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Range Extensions for Four Estuarine Gobies (Pisces: Gobiidae) in Southern Australia: Historically Overlooked Native Taxa or Recent Arrivals?

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Abstract:

Targeted sampling for gobiid fishes in the Port River estuarine system adjacent to Adelaide, South Australia, identified four previously unrecorded species. Significant range extensions along the east-west coastline of southern Australia are reported for the Australian endemic flatback mangrove goby Mugilogobius platynotus (Günther, 1861), largemouth goby Redigobius macrostoma (Günther, 1861) and Krefft's frill goby Bathygobius kreffti (Steindachner, 1866) plus the alien Trident goby Tridentiger trigonocephalus (Gill, 1859). Moreover, M. platynotus, R. macrostoma and T. trigonocephalus are new records to the fish fauna of the state of South Australia. While it is clear that T. trigonocephalus has invaded another southern Australian port, there is difficulty in determining the status of the three Australian endemics as being either native to the area or recent introductions (e.g. through ship mediated translocation) due to a previous paucity of sampling and the cryptic nature of goby behaviour that may have prevented historic detection. The long-term existence of suitable habitat on the one hand suggests that these populations are naturally occurring in the Port River. However, a drastically altered estuarine environment, the high incidence of other translocated marine organisms in the system and goby biological traits suiting transportation in ship ballasts or hull fouling conversely casts doubts over their origin. Contrasting management scenarios of conservation versus potential eradication for these newly discovered species highlights a dilemma for biodiversity conservation in an altered environment.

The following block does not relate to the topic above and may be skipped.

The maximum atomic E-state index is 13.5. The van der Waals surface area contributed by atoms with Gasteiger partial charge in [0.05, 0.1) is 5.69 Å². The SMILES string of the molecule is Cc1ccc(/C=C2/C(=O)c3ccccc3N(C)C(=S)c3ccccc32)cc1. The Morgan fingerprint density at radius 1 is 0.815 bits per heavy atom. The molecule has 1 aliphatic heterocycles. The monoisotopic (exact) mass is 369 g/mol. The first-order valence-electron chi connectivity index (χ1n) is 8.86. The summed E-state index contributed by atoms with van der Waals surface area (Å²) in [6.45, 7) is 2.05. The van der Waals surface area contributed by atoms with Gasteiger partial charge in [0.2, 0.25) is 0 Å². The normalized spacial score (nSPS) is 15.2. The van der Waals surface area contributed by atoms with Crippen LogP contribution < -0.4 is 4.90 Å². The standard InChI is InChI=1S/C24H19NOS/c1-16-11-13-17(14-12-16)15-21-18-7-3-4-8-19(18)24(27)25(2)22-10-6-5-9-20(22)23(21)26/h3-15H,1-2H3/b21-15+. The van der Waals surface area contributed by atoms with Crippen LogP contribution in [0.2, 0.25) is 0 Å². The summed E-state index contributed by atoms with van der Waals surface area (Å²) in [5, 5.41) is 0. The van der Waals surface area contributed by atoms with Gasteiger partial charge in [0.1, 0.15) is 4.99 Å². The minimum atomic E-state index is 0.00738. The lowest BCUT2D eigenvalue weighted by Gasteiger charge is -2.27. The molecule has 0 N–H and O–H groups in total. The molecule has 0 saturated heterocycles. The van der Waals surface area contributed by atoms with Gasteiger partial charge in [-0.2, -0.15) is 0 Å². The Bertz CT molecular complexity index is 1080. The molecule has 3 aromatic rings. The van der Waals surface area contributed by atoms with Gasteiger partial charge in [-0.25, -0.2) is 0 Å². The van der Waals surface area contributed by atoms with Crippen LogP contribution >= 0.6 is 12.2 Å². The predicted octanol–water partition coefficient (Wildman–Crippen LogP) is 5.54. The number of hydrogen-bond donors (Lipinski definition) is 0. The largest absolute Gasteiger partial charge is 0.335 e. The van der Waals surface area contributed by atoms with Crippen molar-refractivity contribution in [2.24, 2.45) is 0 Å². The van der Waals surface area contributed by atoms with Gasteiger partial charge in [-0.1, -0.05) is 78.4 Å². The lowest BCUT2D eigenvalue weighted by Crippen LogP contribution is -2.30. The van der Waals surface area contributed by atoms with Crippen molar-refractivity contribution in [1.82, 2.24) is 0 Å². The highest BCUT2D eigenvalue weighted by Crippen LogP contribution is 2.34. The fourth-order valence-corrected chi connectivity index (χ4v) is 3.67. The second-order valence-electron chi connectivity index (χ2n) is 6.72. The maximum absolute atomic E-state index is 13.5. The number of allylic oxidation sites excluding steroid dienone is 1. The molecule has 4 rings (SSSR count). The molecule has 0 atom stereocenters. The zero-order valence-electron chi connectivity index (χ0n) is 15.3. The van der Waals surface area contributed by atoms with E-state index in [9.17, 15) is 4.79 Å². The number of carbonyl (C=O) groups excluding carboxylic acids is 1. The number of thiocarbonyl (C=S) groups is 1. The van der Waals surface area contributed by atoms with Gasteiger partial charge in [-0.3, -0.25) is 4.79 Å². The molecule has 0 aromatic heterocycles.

Keywords: AQUATIC BIODIVERSITY; ENVIRONMENTAL CHANGE; GOBIIDAE; MARINE BIOINVASION

Document Type: Research Article

Publication date: September 1, 2006

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  • In 2004, the South Australian Museum and the Royal Society of South Australia became partners in Southern Scientific Press. This led to the amalgamation of their two professional journals. The Transactions of the Royal Society of South Australia now incorporates the Records of the South Australian Museum.
    Transactions of the Royal Society of South Australia deals with natural history relating to South Australia
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